The tour attracted some media attention, including a Tenterfield Star article , a 2BS Bathurst radio spot and an ABC National Evenings interview with Christine Anu.

Moreover, several attending ‘partner practitioners’ are now planning pandemic-related research projects. Further workshops are also pending for Sydney, the Hunter, the Hawkesbury and Dubbo. The RAHS’s ultimate goal is to create a ‘mosaic history’ of the pandemic’s impact upon families and communities across the New South Wales.

The tragic centenary of the ‘Spanish’ flu offers yet another opportunity for professional historians to connect with our ‘partner practitioners’ and the wider networks of community history.

 

Image: State Library of NSW: Female typists in masks 1919

The end of the war

 

by Francesca Beddie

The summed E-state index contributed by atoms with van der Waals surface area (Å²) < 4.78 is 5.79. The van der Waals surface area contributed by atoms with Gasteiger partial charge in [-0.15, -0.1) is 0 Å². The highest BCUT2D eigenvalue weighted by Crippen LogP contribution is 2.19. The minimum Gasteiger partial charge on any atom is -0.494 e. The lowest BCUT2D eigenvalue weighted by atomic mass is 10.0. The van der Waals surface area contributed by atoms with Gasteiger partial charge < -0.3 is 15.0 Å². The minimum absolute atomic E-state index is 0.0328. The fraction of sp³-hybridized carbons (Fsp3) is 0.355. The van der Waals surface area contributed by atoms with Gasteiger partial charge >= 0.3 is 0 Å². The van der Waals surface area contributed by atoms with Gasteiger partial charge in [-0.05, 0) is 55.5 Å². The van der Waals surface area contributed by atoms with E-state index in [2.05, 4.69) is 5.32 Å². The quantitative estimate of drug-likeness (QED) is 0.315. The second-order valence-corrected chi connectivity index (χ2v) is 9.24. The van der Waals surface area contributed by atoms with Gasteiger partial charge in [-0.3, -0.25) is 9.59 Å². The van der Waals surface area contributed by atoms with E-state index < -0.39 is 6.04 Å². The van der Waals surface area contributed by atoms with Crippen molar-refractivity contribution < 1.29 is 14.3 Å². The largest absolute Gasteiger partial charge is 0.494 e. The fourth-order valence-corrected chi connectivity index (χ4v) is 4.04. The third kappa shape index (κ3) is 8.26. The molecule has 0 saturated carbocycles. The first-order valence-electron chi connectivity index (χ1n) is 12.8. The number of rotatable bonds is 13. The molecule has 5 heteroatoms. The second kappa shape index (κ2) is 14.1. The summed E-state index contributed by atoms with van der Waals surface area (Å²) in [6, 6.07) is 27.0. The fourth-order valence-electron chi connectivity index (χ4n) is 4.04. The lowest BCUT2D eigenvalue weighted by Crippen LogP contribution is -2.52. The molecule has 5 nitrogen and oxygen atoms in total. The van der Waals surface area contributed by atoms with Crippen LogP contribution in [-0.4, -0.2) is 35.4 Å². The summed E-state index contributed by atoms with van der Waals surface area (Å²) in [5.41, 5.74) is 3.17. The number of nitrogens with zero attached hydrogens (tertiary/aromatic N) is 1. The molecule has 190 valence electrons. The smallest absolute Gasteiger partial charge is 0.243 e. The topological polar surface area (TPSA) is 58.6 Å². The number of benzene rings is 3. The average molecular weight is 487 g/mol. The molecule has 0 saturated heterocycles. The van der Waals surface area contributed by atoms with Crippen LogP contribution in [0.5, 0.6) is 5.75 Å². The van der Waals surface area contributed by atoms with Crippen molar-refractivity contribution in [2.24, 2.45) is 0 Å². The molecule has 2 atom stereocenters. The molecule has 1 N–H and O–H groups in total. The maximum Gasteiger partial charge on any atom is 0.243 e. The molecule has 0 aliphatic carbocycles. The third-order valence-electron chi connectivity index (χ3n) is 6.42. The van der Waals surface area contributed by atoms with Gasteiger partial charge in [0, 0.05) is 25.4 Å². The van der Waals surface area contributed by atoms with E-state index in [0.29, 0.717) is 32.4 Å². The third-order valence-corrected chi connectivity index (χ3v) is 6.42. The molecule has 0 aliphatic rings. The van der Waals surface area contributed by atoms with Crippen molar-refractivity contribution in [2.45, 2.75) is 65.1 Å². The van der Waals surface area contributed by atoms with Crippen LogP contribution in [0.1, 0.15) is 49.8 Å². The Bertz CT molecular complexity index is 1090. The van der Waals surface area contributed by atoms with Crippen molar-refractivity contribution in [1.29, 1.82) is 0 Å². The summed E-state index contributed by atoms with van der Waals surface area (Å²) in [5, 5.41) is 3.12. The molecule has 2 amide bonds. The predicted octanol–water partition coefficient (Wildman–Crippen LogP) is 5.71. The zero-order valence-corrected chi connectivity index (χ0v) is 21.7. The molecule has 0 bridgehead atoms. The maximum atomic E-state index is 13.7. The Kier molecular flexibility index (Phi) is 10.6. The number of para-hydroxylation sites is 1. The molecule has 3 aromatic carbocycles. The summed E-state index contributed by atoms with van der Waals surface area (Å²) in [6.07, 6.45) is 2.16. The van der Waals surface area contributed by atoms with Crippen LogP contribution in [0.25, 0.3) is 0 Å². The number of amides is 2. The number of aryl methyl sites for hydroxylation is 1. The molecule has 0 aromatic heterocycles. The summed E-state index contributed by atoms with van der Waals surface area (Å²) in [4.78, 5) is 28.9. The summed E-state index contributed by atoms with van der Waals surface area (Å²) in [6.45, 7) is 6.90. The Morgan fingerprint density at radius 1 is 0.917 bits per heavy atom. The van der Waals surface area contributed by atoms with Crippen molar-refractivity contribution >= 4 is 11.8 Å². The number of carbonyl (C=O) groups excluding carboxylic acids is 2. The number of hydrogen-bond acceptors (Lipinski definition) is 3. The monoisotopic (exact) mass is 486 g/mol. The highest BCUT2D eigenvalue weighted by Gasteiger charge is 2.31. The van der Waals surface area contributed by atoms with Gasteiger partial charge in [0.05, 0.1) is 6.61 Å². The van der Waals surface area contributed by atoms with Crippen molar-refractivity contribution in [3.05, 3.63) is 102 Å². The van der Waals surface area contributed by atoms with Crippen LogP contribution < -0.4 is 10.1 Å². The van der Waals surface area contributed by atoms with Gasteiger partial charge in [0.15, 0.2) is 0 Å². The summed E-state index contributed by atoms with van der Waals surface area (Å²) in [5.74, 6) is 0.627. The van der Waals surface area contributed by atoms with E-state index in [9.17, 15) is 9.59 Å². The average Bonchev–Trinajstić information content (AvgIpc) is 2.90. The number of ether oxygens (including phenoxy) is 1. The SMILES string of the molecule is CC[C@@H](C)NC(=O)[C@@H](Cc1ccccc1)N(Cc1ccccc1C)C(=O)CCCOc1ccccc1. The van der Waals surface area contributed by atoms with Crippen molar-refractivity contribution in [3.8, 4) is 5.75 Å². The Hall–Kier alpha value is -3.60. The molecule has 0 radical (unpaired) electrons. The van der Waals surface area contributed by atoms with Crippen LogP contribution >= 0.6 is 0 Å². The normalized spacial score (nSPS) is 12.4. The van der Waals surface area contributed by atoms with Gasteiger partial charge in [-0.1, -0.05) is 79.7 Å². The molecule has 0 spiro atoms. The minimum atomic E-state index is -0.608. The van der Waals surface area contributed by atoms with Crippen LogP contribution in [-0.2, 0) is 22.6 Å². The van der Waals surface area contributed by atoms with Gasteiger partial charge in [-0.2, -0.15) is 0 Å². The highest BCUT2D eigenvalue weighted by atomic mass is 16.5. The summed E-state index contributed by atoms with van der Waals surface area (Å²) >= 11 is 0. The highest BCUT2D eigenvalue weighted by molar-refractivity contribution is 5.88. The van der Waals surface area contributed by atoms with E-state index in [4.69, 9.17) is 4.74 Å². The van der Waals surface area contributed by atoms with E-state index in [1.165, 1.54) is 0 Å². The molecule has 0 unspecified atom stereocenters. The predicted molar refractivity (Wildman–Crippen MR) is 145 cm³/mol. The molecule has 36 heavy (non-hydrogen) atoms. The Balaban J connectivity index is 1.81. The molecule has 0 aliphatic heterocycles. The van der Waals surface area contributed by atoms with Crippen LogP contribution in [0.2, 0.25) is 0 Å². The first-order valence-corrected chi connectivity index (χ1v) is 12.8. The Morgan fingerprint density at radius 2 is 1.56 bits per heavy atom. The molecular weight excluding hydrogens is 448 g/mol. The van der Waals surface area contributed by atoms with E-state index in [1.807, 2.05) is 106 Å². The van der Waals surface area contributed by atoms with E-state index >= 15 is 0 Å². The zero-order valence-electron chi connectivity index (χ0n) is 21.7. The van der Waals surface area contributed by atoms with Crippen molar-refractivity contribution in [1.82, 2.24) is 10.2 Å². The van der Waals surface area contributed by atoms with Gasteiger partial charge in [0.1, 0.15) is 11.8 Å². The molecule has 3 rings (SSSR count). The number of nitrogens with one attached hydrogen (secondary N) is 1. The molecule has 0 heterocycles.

As we approach the finale of the centenary of WWI, an organisation set up in 2013 to promote a balanced consideration of Australian history celebrated its fifth anniversary. The Honest History symposium attracted some big names: Paul Daley, journalist and writer; Clare Wright, historian Michael Cooney CEO of the Australia Republic Movement; Ann McGrath, historian. However, as Matilda House, the Ngambri-Ngunnawal elder, observed in her welcome to country, the event was dominated by the older generation. A few students and early career researchers came and went during the day; a couple spoke. To change the public discussion about our past this is not enough. As Aunty Matilda said, youth need to hear from the knowledge holders.